UTICA – At a news conference today, New York State Senate Deputy Minority Leader Joseph Griffo, R-I-C-Rome, and members of law enforcement continued to push for changes to the bail reform that went into effect statewide Jan 1. Joining the Deputy Minority Leader and officers were area residents who have serious concerns with how the bail-related changes could affect them and their families.
“When this so-called reform was first proposed, I, along with law enforcement, district attorneys, crime victims and other stakeholders, warned about what will happen if these changes go into effect,” Deputy Minority Leader Griffo said. “Unfortunately, we were right. So far we’ve seen a person charged with manslaughter, the driver in a fatal hit and run and a drunk driver in an accident that killed a pedestrian all set free without paying bail. That’s only a few of the highest profile cases, and only since the beginning of the year. Frankly, the amount of dangerous individuals set free through these reforms is terrifying and I believe poses a real risk to public safety.”
Deputy Minority Leader Griffo also was critical of several Democratic state Senators who initially supported the new bail law when they passed it as part of the State Budget who are now calling for changes despite voting against an amendment to do so on the second day of this year's legislative session.
“These Senators knew full well what this bail reform would do to our state when they advocated for it during last year’s legislative session,” Deputy Minority Leader Griffo said. “The fact that they now want to see changes is lip service in an attempt to appear that they are listening to their constituents. The motivation of these Senators is more centered on their own political future than the safety of their communities.”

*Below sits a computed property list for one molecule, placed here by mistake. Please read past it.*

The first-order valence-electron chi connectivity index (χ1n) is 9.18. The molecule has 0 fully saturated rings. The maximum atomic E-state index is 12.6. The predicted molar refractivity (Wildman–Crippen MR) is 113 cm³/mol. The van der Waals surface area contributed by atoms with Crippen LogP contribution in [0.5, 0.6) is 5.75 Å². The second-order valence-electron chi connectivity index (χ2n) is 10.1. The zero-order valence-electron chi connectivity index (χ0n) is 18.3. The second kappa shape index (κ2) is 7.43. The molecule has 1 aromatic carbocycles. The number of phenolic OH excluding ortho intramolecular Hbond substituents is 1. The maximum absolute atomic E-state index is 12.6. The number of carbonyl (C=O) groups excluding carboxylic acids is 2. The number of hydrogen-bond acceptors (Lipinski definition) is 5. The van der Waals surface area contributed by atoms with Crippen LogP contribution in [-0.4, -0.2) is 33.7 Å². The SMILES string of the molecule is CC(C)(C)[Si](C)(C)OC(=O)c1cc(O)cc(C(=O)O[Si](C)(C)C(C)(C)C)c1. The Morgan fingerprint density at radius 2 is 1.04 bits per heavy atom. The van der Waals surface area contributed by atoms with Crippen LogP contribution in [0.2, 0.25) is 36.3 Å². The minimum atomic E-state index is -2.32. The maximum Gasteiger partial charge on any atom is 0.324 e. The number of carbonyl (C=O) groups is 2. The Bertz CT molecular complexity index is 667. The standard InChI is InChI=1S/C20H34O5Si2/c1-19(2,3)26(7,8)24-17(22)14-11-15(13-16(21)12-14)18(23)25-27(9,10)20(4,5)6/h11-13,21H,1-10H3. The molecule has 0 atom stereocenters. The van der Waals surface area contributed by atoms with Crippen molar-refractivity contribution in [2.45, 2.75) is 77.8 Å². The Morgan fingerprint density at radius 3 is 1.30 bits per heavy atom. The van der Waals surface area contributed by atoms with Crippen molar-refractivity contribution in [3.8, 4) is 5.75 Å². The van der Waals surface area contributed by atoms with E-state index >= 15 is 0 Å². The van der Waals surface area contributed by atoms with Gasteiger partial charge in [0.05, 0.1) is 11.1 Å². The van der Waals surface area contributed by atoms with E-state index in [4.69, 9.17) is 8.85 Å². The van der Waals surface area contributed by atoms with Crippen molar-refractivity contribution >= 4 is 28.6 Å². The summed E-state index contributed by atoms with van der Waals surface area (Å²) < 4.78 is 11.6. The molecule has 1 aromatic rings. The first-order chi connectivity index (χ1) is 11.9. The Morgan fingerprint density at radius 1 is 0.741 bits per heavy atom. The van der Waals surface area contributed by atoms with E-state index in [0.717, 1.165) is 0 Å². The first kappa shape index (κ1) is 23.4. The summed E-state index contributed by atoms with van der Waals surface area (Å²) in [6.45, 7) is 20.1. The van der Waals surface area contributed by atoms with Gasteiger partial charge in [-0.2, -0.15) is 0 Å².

When they should be taking action to address serious flaws with bail reform, downstate Democrats are instead going further and are advocating for so-called “Elder Parole” legislation.
“If approved, this dangerous expansion of the bail law would allow hardened criminals serving time in prison to be automatically granted a parole release hearing once they reach the age of 55, regardless of how much time remains on their sentence or what crime they have committed,” Deputy Minority Leader Griffo said. “This means that individuals like serial killer David Berkowitz, otherwise known as ‘Son of Sam,’ could be back out on the streets.”
In the meantime, Deputy Minority Leader Griffo continues to call for the repeal of the new bail reform law. He also supports Senate Bill (S6861), which allows courts to make an appropriate risk assessment based upon on individual’s previous criminal history. Judges do not have such discretion under the law that went into effect at the beginning of the year.